Yesterday was a big day at work. In fact, it will likely go down as one of the most important in our organization’s history. After several years of collaborative, thoughtful, hard, all-encompassing work, our Community Task Force to End Homelessness and the Winnipeg Poverty Reduction Council announced a plan to end homelessness in Winnipeg. I will let The Plan do the talking, I don’t need to explain it to you, but I knew I wanted to blog about this day and I didn’t really know what to say. When I got to work yesterday morning though, I picked up one of the summary pieces hot off the printer and read this story:

endhomelessness

I knew it perfectly summed up how I felt about this issue. Our belief in the ability to actually end homelessness, the way we all react when this topic comes up in conversation, our opinions on what led someone to this life – it is perfectly captured in how we react to someone who is a little worse for wear calling out to us on the street. Do you stop and say hello? Do you reach into your pocket to see what change you have? Do you offer a smile? Do you walk past blindly? Do you shrink away and cross the street?

I hope you make some kind of connection with them. I hope you look into their eyes and recognize them. There is a lot of hurt and despair in our world, it comes in many forms and each of us are affected differently by that. We may feel a stronger pull to certain issues because of past experience or personal connection. I understand that and I believe it takes all of us with our different convictions and the organizations that represent them to make up our world. But I hope homelessness becomes an issue that you take the time to learn more about and help make a difference in your own way. Everyone deserves a place to call home and so many people in our country still don’t have that basic right.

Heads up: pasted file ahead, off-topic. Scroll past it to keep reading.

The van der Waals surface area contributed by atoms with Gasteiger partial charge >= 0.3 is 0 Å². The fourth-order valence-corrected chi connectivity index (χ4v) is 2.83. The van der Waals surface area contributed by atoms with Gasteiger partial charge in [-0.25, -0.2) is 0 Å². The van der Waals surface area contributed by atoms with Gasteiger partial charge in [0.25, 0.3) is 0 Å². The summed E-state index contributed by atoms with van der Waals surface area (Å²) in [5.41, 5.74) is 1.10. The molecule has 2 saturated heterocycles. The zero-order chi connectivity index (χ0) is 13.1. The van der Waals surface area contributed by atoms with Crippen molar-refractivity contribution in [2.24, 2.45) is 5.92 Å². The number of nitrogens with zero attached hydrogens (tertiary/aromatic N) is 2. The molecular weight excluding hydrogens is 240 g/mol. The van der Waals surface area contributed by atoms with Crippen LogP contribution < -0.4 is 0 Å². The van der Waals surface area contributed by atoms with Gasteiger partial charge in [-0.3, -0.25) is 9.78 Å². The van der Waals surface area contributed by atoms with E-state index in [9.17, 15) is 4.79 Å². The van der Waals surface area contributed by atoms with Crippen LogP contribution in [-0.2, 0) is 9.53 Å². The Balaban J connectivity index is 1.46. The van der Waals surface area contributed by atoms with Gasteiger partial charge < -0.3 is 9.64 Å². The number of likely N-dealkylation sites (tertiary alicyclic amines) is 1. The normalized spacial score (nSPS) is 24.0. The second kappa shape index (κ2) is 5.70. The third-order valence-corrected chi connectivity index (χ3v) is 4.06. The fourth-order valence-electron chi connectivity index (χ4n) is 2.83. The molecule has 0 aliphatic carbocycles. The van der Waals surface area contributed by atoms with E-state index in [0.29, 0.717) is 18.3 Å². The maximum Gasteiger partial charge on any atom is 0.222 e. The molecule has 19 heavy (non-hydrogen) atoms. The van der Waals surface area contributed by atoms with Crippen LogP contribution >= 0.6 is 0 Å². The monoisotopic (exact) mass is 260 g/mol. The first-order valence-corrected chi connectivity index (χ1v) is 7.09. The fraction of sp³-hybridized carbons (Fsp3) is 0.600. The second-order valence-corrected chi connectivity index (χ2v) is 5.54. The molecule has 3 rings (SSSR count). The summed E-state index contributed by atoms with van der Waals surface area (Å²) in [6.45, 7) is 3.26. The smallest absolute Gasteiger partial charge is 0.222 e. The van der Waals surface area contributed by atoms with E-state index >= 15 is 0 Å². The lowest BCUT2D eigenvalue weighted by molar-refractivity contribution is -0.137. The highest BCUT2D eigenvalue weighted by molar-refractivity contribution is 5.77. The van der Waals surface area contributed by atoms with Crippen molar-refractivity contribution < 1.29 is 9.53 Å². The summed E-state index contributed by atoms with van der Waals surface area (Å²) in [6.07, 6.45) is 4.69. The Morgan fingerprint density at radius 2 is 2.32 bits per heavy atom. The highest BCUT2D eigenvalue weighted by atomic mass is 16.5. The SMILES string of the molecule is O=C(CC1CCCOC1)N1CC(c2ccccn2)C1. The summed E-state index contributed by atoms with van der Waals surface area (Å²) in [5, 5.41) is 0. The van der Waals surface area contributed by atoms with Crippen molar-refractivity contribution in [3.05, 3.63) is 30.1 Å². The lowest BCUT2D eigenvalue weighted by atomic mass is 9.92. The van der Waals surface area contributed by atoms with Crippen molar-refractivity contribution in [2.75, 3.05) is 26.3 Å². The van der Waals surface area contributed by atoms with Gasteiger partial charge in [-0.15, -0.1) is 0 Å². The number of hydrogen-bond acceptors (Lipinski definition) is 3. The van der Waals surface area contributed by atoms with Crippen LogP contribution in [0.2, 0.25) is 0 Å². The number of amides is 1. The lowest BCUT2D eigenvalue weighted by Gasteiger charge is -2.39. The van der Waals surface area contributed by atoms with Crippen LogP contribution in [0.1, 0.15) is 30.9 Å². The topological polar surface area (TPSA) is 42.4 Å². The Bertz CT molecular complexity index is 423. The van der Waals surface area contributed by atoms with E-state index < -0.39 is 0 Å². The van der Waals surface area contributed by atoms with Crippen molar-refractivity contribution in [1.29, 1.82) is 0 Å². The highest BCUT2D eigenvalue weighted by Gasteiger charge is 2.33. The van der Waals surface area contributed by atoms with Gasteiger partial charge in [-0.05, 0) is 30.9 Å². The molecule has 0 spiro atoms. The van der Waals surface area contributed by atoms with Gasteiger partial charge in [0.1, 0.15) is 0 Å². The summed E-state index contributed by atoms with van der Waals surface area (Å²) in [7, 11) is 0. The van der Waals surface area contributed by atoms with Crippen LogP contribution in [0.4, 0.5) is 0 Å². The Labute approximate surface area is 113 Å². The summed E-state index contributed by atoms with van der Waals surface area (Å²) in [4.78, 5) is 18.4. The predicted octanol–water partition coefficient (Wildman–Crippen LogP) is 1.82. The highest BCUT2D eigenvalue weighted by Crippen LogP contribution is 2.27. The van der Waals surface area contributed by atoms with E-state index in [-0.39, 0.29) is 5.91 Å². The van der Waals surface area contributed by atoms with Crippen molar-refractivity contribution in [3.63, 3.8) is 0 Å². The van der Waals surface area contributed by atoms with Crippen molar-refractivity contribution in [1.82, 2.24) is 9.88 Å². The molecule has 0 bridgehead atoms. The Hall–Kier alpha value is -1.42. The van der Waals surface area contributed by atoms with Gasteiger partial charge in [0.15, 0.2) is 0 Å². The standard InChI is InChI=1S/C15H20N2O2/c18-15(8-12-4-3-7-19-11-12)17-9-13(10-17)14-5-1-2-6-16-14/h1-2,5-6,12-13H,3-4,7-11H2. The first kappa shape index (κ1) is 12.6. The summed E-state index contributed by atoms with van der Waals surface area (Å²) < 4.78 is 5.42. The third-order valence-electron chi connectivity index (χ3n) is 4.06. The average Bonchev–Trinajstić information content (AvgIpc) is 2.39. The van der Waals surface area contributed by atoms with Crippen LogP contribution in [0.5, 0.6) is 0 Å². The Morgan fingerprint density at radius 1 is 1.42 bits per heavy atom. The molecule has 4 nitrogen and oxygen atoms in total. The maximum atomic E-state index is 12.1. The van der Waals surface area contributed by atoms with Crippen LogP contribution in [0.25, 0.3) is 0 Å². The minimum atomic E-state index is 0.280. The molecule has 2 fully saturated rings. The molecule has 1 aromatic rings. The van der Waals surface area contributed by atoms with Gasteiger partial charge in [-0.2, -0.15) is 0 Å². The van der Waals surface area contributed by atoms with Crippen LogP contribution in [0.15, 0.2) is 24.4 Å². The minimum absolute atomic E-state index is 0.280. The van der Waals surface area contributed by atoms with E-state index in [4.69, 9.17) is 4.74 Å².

So tomorrow when you go on your lunch break and head out of the office to walk around the neighbourhood, don’t just grab your purse and umbrella. Bring your respect, your compassion, your smile, and offer it to someone. Look them square in the eye and show them that you see them. That they matter. That you are equal.

“I know that when I look into the eyes of another woman or man, or into the face of a child; when I hug a stranger as I wander the streets looking for someone who will take my two bags of recycling each week, I know I am giving more than money. I am giving dignity and hope the way someone once gave it to me.” – Dr. Lucy Miller, President & CEO of United Way of Calgary and Area

 

  • http://www.girlwiththeredhair.com/ Amber

    I have definitely become much better about this since I started working at United Way. It can be overwhelming sometimes because we can’t help everybody, but simply making eye contact and smiling can change a persons day. Great post!